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Agricultural News

Google Earth Simplifies Creation of Custom Maps

Wed, 05 Mar 2014 15:57:10 CST

Google Earth Simplifies Creation of Custom Maps
Corey Moffet, assistant professor of agriculture at the Samuel Roberts Noble Foundation, writes in the latest Ag News and Views newsletter:

Most Americans today are just as likely to have a Global Positioning System (GPS) receiver on them as they are a flashlight, camera, calculator, entertainment center and even basic computing tools. That is, if they are carrying their smartphone. For millions of users, the smartphone has changed the way we do many things, including travel. Are you visiting an unfamiliar town? No problem. With an address and our smartphone, we are ready to tackle just about any navigational challenge. Type in the address, click route and we are on our way.

Not all parties will agree that our chosen path is the most direct or the quickest, but we eventually arrive at our destination. Want to share the location with someone? Just text them the address or open a map app to place a drop pin and share it.

What about communicating more complicated spatial information than points or addresses? How about lines or areas? Maybe you want to share a path where you want a fence to be constructed with a fencing contractor. Maybe you want to show hunters the boundary of their hunting lease or someone wants to share a soils map with you. In these cases, addresses and drop pins just don't cut it, but we still don't have to drag out paper, pencil and a drafting table to communicate the information.

This is where Google Earth really helps. Google Earth is an application available for download at no cost on desktop. The mobile versions are best suited for viewing geographic features, whereas the desktop version is well suited to view, create and edit spatial features.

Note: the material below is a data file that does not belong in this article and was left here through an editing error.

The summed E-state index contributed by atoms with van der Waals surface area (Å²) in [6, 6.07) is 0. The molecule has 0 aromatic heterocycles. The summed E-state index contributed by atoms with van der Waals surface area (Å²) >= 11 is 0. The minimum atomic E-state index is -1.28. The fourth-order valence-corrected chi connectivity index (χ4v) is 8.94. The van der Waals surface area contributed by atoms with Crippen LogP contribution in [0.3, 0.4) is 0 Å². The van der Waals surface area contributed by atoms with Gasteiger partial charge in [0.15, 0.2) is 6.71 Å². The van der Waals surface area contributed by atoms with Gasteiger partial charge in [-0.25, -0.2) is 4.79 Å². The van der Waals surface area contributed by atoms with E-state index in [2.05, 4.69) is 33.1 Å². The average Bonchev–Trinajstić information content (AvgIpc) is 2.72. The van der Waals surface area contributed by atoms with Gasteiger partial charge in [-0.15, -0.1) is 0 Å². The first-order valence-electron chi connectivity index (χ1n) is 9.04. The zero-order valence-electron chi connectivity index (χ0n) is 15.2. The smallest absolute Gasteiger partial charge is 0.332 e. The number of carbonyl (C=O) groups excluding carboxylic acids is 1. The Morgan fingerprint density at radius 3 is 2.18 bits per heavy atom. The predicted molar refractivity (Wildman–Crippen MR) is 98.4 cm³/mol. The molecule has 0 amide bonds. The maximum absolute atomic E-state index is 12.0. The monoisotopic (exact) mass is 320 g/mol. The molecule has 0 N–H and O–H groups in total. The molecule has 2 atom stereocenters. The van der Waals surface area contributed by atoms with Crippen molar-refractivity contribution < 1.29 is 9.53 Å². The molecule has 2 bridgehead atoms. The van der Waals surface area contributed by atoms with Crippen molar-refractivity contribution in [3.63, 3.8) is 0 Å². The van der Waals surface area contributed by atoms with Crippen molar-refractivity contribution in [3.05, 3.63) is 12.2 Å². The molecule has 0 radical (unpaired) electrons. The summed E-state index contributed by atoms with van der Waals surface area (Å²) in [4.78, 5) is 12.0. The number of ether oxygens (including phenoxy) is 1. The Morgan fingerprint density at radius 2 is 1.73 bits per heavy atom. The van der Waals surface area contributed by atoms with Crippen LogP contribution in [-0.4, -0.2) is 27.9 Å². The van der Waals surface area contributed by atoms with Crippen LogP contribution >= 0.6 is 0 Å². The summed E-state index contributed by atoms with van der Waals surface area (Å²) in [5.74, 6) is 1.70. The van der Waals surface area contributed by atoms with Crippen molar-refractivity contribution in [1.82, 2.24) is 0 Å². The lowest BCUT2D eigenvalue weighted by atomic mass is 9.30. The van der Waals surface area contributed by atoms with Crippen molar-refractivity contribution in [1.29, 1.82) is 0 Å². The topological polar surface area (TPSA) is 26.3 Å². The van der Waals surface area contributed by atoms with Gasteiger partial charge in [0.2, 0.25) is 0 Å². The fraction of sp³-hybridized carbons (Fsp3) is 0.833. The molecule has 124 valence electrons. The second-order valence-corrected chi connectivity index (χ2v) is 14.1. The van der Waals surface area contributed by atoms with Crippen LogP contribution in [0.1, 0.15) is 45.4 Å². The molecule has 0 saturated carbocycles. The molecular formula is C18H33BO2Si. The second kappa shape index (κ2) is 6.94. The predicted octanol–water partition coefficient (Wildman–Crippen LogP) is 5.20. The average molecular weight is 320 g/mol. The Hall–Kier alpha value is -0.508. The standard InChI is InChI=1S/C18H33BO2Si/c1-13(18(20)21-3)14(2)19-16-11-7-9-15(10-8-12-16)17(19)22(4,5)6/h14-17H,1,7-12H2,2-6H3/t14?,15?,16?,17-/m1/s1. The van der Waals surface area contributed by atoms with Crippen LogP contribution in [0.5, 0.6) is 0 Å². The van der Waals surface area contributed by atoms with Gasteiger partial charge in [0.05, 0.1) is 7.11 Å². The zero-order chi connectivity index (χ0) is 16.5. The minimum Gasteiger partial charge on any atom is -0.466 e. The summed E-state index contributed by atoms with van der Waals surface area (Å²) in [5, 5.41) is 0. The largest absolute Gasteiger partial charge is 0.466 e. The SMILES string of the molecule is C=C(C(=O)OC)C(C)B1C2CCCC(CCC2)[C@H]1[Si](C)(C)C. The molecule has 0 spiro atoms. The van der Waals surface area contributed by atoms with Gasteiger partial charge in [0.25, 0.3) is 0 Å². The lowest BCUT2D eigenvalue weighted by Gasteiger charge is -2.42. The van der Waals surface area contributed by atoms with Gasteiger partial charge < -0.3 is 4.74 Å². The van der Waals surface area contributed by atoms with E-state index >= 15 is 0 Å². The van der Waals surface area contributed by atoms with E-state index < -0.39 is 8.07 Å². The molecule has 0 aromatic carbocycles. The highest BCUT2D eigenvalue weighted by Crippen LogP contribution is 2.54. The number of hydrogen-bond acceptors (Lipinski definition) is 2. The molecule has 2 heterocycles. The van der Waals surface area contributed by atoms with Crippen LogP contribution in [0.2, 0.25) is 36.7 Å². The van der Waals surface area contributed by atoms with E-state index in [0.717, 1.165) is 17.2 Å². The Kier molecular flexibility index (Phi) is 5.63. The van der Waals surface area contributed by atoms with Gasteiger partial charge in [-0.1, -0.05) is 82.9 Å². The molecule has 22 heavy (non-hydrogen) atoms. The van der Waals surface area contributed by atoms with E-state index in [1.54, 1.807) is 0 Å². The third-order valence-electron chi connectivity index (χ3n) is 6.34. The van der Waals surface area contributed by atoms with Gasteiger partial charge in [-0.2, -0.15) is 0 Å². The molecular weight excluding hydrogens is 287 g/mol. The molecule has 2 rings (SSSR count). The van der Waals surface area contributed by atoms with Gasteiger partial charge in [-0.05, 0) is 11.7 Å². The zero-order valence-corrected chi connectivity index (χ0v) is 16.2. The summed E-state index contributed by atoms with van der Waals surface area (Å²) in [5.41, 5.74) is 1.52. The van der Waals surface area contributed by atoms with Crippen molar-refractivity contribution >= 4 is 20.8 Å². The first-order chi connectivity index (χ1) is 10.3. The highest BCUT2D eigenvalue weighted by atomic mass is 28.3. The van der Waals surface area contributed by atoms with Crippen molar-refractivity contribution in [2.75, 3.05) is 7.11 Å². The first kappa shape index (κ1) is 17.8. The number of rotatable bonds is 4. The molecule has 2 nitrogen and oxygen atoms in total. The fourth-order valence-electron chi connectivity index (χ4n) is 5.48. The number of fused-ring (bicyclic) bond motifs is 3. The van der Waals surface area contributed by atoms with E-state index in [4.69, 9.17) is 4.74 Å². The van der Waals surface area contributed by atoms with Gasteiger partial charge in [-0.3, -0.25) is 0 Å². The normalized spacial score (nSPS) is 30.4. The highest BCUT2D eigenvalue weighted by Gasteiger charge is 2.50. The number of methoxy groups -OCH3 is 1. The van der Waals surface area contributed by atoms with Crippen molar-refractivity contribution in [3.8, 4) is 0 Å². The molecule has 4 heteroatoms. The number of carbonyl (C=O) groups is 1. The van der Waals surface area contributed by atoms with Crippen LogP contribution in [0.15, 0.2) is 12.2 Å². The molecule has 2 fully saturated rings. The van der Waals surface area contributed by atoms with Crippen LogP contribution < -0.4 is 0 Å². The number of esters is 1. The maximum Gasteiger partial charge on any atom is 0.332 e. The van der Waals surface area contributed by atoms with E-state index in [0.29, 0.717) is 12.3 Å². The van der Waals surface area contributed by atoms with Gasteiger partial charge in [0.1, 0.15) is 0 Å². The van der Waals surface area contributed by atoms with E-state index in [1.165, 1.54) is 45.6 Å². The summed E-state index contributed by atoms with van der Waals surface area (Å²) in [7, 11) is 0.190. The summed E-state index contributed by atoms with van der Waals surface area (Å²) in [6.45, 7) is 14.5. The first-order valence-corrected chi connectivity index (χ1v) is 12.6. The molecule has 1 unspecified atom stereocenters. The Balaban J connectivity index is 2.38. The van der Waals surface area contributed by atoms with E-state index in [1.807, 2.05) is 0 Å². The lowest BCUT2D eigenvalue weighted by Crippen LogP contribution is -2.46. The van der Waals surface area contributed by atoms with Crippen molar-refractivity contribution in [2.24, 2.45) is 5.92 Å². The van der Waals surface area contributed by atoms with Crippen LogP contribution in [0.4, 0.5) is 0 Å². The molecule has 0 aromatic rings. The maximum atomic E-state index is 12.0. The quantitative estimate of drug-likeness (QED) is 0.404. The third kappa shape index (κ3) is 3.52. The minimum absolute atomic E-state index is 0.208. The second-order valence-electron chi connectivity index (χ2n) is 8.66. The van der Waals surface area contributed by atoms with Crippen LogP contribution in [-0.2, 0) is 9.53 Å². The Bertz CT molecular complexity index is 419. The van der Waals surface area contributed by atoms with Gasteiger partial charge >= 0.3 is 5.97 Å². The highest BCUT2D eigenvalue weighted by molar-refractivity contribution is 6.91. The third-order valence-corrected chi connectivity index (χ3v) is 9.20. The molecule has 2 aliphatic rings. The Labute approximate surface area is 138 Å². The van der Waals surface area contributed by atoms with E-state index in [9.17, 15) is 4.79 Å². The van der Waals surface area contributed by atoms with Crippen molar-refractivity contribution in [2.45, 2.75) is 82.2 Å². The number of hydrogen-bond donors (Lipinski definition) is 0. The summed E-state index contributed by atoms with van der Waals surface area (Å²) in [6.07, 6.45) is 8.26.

Even without the desktop version of Google Earth, you can view, create and edit spatial features on the Web using Google Maps or Bing Maps. Both services require you to sign in before you can edit spatial features such as points, lines or polygons. After signing in, click on "my places" to begin editing. When you are finished, you can export the layer as a kml or kmz file and send it as an email attachment. Opening the attachment on a phone or tablet with Google Earth installed will display the features on a map background. If the smartphone has a GPS, your location is also shown on the map.

You can load more sophisticated kml/kmz files as well, such as the publicly available SoilWeb file. The SoilWeb file will display a soil map for your currently displayed map. This data is the same as that in the SoilWeb app but it lets you see the soils of the surrounding area so that you can better understand how the soils are arranged on the landscape. Using kml/kmz files with Google Earth on a mobile device is a great way to communicate spatial information that goes far beyond an address or point.



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